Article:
KALISZ – 1914

        During the First World War Kalisz was ruined by the German army - 81st anniversary passed in 1995. From August 2nd till 22nd 1914 the oldest town in Poland, with the rich historical tradition, the monument of mediaeval architecture was bombed and burnt down. It was a crime committed on a defenceless, open town, left by the Russian army without any fighting.

       Kalisz - the town on an island - surrounded by the arms of the Prosna River, was funded in 13th century. It fis the town with a typical mediaeval urban structure. On February 13th 1793 Kalisz and the Kalisz region went finto Prussia due to the partition treaty; but after Napoleon's defeat it was taken over by Russia from February 14th 1813 up to August 2nd 1914.

      The Prussian army invaded Kalisz from the nearby Ostrów on August 2nd. Hermann Preusker, the major, the commander of the second battalion of 155 infantry regiment gave an order to buro the city - in consequence 95% of the town was completely destroyed. Nearly all the houses within the boarders of the mediaeval town were burnt to the ground. The only buildings which survived were the churches and public offices. A great number of citizens were shot. Kalisz, with the population of 65.400 before the war, had only 5.000 inhabitants after the August exodus.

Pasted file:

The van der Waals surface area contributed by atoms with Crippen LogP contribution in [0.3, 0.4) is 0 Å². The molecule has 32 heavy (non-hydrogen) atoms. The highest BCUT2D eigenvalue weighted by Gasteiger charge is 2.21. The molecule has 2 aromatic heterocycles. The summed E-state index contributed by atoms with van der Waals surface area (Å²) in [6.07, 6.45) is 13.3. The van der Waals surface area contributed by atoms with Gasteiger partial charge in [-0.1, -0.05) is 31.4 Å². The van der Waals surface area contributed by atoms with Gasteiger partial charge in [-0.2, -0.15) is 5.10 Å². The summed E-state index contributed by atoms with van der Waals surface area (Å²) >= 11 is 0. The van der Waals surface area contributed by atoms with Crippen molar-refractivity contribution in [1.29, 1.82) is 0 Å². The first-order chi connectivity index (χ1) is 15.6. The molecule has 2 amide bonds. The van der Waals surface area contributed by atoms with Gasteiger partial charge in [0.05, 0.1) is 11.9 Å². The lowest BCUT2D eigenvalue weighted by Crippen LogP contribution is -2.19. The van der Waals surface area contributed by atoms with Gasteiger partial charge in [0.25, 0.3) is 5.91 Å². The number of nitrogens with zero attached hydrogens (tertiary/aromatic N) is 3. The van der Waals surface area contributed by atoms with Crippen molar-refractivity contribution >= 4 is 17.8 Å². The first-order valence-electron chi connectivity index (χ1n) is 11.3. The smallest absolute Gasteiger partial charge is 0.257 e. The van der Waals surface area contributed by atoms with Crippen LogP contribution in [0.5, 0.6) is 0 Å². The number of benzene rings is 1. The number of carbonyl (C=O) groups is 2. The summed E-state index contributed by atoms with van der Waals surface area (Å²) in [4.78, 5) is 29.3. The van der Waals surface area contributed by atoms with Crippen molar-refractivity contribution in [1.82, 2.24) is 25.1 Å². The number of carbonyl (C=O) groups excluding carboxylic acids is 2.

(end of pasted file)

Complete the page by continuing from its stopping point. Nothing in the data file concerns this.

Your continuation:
These terrible war calamities affected both the people's way of life and the town's social and economic development. The town could not recover for years. The war was not ended yet when the Town Council took up the idea of Kalisz rebuilding which would reflect its historical tradition. The reconstruction was to be based on the winning project in the competition of 1916, although the German authorities were against it. After the liberation in 1918 the rebuilding was carried out with much energy and enthusiasm.

      In this album each photograph of Kalisz destroyed in 1914/15 corresponds to the photograph of the same part of the town in 1995. The enclosed town plan helps to see clearly the devastation and the mediaeval town construction.

Katarzyna Moos-Natkowska